Avoid Sleeping On Your Back If You Have This Medical Condition

When it comes to sleeping positions, our options go well beyond back sleeping or side sleeping. You have the fetal position, the starfish, the log, the soldier position, and many more, reports WebMD. Like most things, every sleeping position has its pros and cons. Sleeping on your stomach, for example, may be great for alleviating snoring but can be a nightmare in terms of spinal pain, according to News-Medical.net.

Generally speaking, sleeping on our backs isn't the best for our health to begin with. In fact, Mayo Clinic specialists deem it the worst of all sleeping positions, and yet it is preferred by approximately 38% of people, putting it in second place next to side sleeping. "I know many people find it to be comfortable, because they're not putting weight on their joints," sleep specialist Dr. Lois Krahn told the Mayo Clinic. However, for people diagnosed with sleep apnea, back sleeping is particularly advised against.

Back sleeping can worsen symptoms of sleep apnea

Obstructive sleep apnea syndrome (the most common type of sleep apnea) is a sleep-breathing disorder that results from a blockage in the upper respiratory airway, according to 2021 research published in the International Journal of Environmental Research and Public Health. This obstruction can interfere with one's ability to breathe while sleeping and prompt numerous wakeups throughout the night. Those who meet the diagnostic criteria for obstructive sleep apnea experience over five of these episodes hourly for a duration of 10 seconds or more. As a result, patients often feel sleepy throughout the day.

For those with sleep apnea, gravity works against them when sleeping on their back. When fully reclined, the jaw and tongue naturally slide backward towards the throat, hindering respiration (per Mayo Clinic). This becomes a recipe for snoring and fragmented sleep. You may also find yourself waking up to a thoroughly disgruntled sleeping partner. Instead, experts explain that people with sleep apnea are better off sleeping on their side.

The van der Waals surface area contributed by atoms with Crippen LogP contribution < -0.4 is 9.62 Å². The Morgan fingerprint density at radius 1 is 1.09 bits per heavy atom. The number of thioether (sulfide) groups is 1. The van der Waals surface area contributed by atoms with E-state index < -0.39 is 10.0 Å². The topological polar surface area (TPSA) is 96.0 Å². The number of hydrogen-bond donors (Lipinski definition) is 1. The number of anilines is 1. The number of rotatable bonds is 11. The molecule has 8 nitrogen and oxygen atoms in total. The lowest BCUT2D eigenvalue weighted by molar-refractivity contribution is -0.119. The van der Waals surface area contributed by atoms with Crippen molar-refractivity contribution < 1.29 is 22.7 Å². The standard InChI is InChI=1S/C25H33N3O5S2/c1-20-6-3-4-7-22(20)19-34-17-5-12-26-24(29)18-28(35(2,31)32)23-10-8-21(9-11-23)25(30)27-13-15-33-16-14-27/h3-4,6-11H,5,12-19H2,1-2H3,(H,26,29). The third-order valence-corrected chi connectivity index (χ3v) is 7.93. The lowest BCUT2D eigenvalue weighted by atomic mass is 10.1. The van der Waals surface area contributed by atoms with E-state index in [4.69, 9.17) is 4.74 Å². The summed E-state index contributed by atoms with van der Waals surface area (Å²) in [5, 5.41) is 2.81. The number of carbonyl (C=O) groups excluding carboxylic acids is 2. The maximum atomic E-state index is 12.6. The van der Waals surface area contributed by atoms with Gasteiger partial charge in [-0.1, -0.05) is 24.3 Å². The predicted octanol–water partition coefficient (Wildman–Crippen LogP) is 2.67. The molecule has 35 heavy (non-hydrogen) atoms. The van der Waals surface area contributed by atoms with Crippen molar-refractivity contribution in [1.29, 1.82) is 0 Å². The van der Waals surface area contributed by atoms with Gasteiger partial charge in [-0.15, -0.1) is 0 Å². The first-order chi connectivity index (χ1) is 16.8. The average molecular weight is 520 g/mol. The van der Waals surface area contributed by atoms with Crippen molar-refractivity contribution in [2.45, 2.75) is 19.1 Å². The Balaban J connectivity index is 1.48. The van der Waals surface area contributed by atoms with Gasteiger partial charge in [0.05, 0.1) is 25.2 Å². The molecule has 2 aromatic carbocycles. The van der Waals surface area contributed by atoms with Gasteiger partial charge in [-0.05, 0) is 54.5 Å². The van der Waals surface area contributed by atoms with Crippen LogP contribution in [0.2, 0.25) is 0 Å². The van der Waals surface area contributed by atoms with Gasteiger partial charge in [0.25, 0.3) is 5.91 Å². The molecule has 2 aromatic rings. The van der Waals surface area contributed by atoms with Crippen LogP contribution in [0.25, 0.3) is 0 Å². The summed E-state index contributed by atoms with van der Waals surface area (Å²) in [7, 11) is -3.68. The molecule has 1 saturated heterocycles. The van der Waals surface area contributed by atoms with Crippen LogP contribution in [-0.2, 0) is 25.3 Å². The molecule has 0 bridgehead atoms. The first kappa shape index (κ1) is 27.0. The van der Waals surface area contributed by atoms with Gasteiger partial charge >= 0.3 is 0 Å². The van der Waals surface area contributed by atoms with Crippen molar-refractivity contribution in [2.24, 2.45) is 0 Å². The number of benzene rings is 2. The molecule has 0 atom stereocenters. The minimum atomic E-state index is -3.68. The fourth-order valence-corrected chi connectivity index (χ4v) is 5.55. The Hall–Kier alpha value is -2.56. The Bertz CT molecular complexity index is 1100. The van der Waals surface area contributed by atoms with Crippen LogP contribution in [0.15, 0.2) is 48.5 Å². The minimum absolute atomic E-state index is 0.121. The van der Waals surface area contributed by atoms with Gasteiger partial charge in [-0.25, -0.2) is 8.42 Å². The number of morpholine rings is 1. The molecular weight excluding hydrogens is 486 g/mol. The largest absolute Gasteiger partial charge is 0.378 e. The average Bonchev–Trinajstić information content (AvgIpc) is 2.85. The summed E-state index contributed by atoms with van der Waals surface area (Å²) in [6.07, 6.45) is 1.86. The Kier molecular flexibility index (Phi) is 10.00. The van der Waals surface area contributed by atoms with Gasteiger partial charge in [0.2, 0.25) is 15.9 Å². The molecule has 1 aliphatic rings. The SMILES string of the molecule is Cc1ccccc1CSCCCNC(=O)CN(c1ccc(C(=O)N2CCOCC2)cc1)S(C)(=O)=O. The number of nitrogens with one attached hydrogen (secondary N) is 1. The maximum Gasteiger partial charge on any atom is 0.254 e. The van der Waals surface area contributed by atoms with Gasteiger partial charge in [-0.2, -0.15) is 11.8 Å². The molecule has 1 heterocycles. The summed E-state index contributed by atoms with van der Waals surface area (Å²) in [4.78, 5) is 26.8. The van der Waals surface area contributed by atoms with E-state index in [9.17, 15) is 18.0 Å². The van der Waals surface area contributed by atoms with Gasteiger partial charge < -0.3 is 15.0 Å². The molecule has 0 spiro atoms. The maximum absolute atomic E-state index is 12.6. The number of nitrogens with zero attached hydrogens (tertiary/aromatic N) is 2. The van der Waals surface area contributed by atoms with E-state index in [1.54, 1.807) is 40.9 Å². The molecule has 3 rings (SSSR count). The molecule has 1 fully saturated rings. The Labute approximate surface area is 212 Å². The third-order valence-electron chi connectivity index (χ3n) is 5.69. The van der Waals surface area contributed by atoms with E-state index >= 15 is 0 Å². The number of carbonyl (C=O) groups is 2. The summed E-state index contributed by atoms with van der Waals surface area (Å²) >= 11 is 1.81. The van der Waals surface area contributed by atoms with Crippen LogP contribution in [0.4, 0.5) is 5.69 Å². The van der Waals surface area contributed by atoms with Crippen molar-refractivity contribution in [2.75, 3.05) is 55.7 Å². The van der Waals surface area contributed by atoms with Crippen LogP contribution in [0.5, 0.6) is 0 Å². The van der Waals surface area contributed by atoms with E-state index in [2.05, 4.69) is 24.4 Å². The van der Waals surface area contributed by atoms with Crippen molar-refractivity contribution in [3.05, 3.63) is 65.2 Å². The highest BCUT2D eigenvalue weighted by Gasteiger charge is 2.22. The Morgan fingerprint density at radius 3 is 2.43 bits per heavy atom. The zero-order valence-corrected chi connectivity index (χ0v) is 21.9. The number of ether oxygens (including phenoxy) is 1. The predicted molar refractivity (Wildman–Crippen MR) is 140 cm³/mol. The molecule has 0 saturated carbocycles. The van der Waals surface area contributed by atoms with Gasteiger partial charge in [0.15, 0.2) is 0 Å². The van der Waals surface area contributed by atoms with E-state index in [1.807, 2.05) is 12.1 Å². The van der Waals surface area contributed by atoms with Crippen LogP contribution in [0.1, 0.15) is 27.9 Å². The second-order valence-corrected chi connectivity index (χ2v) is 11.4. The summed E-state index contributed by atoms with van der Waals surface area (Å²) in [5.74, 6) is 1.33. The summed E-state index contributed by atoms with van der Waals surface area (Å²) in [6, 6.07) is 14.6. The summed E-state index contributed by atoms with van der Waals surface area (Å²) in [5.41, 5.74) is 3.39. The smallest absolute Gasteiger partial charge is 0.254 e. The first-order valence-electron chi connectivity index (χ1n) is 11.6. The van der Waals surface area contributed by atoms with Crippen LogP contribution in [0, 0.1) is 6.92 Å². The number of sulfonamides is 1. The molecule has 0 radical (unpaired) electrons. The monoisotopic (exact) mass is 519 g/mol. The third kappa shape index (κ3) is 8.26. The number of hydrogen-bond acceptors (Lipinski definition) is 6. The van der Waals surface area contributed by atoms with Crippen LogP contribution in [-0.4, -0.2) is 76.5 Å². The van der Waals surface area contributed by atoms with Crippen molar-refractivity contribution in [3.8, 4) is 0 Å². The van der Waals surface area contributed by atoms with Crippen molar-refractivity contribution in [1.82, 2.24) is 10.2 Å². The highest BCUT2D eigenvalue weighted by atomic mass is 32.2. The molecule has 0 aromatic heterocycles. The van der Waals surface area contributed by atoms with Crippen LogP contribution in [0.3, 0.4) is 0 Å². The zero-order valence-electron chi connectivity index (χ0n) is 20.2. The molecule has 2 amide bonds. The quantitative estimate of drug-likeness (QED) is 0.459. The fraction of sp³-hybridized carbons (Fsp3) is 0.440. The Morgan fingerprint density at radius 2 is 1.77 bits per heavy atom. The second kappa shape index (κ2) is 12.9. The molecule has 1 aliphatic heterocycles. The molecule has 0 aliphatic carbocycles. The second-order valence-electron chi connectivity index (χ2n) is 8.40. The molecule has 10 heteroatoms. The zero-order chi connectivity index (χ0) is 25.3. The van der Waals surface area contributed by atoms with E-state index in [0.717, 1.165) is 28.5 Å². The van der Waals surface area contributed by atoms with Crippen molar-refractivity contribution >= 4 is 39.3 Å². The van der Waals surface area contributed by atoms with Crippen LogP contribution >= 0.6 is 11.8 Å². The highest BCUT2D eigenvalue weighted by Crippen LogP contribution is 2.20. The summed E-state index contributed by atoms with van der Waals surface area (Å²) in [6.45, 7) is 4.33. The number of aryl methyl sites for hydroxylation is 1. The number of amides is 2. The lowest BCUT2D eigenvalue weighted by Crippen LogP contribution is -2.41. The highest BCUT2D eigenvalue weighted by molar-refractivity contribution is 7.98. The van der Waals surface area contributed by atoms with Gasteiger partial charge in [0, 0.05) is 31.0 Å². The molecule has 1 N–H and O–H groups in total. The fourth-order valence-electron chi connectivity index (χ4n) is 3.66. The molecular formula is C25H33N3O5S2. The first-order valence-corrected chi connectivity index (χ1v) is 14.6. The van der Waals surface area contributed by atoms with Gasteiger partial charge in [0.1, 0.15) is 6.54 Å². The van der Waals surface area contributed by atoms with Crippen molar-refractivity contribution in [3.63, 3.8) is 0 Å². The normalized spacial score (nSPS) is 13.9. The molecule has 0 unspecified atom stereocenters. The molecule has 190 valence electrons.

Side sleeping prevents airway obstruction

Side sleeping prevents the tongue and jaw from falling backward towards our airway and minimizes the chances of snoring. "[A]ll in all, sleeping on the side — perhaps with their head slightly elevated as long as that's comfortable — is a good way to sleep," Dr. Krahn told the Mayo Clinic. However, side sleeping shouldn't be considered a treatment method for sleep apnea. The condition can increase one's risk for various health issues including heart attack, high blood pressure, and heart failure (via International Journal of Environmental Research and Public Health). Therefore, it is best to seek treatment for sleep apnea from a medical professional.

Continuous positive airway pressure (CPAP) machines continue to be the primary treatment method for obstructive sleep apnea syndrome. While effective, these devices can come with undesirable side effects. Since then, mandibular advancement devices (MAD) have come on the scene. Placed into the mouth overnight, the apparatus pulls the jaw forward in order to maintain unobstructed airflow. In addition to being less invasive than other forms of treatment, these devices also have the added perk of being more affordable than surgery or CPAP machines.